Risk Shifting as a Tax-Deductibility Requirement

 
Captive Tax Issues | P. Bruce Wright | Partner | Eversheds Sutherland (US) LLP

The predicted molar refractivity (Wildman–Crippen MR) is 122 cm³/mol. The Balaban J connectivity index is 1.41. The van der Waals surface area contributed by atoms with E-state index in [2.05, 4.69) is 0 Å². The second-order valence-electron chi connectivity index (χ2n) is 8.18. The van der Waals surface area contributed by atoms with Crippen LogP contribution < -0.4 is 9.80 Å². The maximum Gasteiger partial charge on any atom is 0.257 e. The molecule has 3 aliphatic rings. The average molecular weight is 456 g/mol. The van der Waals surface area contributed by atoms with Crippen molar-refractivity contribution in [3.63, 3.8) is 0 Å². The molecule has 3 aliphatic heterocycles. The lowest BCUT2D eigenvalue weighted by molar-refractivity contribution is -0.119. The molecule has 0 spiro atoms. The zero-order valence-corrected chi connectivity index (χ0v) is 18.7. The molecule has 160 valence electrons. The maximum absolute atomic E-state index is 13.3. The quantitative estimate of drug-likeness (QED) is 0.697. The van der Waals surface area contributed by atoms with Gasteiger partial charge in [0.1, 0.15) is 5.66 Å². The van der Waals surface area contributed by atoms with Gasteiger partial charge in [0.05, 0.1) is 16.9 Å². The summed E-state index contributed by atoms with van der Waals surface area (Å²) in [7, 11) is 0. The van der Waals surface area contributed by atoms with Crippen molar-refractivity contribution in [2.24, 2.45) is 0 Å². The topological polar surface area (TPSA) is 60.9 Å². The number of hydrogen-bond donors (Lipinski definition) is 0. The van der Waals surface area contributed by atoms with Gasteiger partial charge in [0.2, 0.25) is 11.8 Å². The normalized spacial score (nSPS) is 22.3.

As touched on in the video "Tax-Deductibility of Captive Insurance Premiums," P. Bruce Wright of Eversheds Sutherland (US) LLP explains that for an insurance transaction to occur, risk transfer or risk shifting from one party to another and risk distribution are required. In risk transfer, there must be an actual economic transfer of the burden of risk for an exposure. For instance, premium cannot be equal to the policy limits, and a retrospective insurance policy does not qualify as insurance. At the same time, the insurer must have sufficient risk distribution either via a percentage (~30–50 percent) of unrelated (i.e., third-party) business or via a certain minimum number of subsidiaries (~12), as determined by the Internal Revenue Service (IRS) and the courts. Several high-profile cases have significantly impacted the interpretation of these requirements, and further clarification from the courts will likely result.